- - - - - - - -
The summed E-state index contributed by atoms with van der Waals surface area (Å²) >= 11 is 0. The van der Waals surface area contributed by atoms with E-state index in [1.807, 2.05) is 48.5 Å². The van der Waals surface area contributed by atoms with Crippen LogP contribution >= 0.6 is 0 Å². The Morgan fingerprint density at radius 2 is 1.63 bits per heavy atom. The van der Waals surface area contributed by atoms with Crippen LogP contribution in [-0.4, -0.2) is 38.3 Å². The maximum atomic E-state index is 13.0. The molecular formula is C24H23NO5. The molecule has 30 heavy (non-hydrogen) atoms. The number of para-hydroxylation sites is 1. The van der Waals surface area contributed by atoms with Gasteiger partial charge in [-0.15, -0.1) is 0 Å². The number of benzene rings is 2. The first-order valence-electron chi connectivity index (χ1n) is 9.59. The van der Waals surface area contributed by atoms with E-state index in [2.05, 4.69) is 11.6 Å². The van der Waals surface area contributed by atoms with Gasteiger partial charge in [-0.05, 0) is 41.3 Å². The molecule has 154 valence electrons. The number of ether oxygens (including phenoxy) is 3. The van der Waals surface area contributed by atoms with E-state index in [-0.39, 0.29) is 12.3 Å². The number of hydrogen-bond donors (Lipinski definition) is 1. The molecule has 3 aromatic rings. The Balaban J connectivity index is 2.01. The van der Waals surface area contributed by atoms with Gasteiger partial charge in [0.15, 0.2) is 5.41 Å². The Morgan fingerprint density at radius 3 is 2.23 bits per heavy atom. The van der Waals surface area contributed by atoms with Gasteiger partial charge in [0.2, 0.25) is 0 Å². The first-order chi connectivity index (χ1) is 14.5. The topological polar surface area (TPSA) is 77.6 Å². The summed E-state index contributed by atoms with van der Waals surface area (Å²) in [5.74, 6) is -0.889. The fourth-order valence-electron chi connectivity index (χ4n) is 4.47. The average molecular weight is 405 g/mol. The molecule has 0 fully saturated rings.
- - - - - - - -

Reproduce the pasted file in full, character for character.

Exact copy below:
The summed E-state index contributed by atoms with van der Waals surface area (Å²) >= 11 is 0. The van der Waals surface area contributed by atoms with E-state index in [1.807, 2.05) is 48.5 Å². The van der Waals surface area contributed by atoms with Crippen LogP contribution >= 0.6 is 0 Å². The Morgan fingerprint density at radius 2 is 1.63 bits per heavy atom. The van der Waals surface area contributed by atoms with Crippen LogP contribution in [-0.4, -0.2) is 38.3 Å². The maximum atomic E-state index is 13.0. The molecular formula is C24H23NO5. The molecule has 30 heavy (non-hydrogen) atoms. The number of para-hydroxylation sites is 1. The van der Waals surface area contributed by atoms with Gasteiger partial charge in [-0.15, -0.1) is 0 Å². The number of benzene rings is 2. The first-order valence-electron chi connectivity index (χ1n) is 9.59. The van der Waals surface area contributed by atoms with E-state index in [2.05, 4.69) is 11.6 Å². The van der Waals surface area contributed by atoms with Gasteiger partial charge in [-0.05, 0) is 41.3 Å². The molecule has 154 valence electrons. The number of ether oxygens (including phenoxy) is 3. The van der Waals surface area contributed by atoms with E-state index in [-0.39, 0.29) is 12.3 Å². The number of hydrogen-bond donors (Lipinski definition) is 1. The molecule has 3 aromatic rings. The Balaban J connectivity index is 2.01. The van der Waals surface area contributed by atoms with Gasteiger partial charge in [0.15, 0.2) is 5.41 Å². The Morgan fingerprint density at radius 3 is 2.23 bits per heavy atom. The van der Waals surface area contributed by atoms with Gasteiger partial charge in [0.2, 0.25) is 0 Å². The first-order chi connectivity index (χ1) is 14.5. The topological polar surface area (TPSA) is 77.6 Å². The summed E-state index contributed by atoms with van der Waals surface area (Å²) in [5.74, 6) is -0.889. The fourth-order valence-electron chi connectivity index (χ4n) is 4.47. The average molecular weight is 405 g/mol. The molecule has 0 fully saturated rings.